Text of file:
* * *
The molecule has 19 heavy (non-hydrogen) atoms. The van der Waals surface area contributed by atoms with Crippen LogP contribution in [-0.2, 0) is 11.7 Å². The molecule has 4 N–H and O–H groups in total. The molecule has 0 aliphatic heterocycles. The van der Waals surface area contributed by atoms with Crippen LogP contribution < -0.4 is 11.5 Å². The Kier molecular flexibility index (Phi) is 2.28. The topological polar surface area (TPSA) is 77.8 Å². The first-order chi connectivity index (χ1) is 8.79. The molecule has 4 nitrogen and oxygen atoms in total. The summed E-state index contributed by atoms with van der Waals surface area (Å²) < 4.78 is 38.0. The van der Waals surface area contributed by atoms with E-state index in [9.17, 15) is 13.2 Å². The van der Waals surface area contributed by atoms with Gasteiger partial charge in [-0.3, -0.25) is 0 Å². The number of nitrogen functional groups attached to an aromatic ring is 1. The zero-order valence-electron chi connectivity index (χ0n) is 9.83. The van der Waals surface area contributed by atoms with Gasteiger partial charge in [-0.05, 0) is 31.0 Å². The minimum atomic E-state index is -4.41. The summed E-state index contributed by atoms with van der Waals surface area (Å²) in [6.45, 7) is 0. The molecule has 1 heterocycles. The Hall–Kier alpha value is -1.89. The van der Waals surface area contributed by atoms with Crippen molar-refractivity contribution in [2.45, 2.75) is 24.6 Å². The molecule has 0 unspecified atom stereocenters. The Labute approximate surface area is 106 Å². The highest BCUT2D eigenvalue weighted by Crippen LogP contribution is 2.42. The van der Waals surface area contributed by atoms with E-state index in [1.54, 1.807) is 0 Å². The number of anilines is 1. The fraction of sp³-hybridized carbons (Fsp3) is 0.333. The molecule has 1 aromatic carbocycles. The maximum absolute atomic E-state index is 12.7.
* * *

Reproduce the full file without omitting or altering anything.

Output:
The molecule has 19 heavy (non-hydrogen) atoms. The van der Waals surface area contributed by atoms with Crippen LogP contribution in [-0.2, 0) is 11.7 Å². The molecule has 4 N–H and O–H groups in total. The molecule has 0 aliphatic heterocycles. The van der Waals surface area contributed by atoms with Crippen LogP contribution < -0.4 is 11.5 Å². The Kier molecular flexibility index (Phi) is 2.28. The topological polar surface area (TPSA) is 77.8 Å². The first-order chi connectivity index (χ1) is 8.79. The molecule has 4 nitrogen and oxygen atoms in total. The summed E-state index contributed by atoms with van der Waals surface area (Å²) < 4.78 is 38.0. The van der Waals surface area contributed by atoms with E-state index in [9.17, 15) is 13.2 Å². The van der Waals surface area contributed by atoms with Gasteiger partial charge in [-0.3, -0.25) is 0 Å². The number of nitrogen functional groups attached to an aromatic ring is 1. The zero-order valence-electron chi connectivity index (χ0n) is 9.83. The van der Waals surface area contributed by atoms with Gasteiger partial charge in [-0.05, 0) is 31.0 Å². The minimum atomic E-state index is -4.41. The summed E-state index contributed by atoms with van der Waals surface area (Å²) in [6.45, 7) is 0. The molecule has 1 heterocycles. The Hall–Kier alpha value is -1.89. The van der Waals surface area contributed by atoms with Crippen molar-refractivity contribution in [2.45, 2.75) is 24.6 Å². The molecule has 0 unspecified atom stereocenters. The Labute approximate surface area is 106 Å². The highest BCUT2D eigenvalue weighted by Crippen LogP contribution is 2.42. The van der Waals surface area contributed by atoms with E-state index in [1.54, 1.807) is 0 Å². The number of anilines is 1. The fraction of sp³-hybridized carbons (Fsp3) is 0.333. The molecule has 1 aromatic carbocycles. The maximum absolute atomic E-state index is 12.7.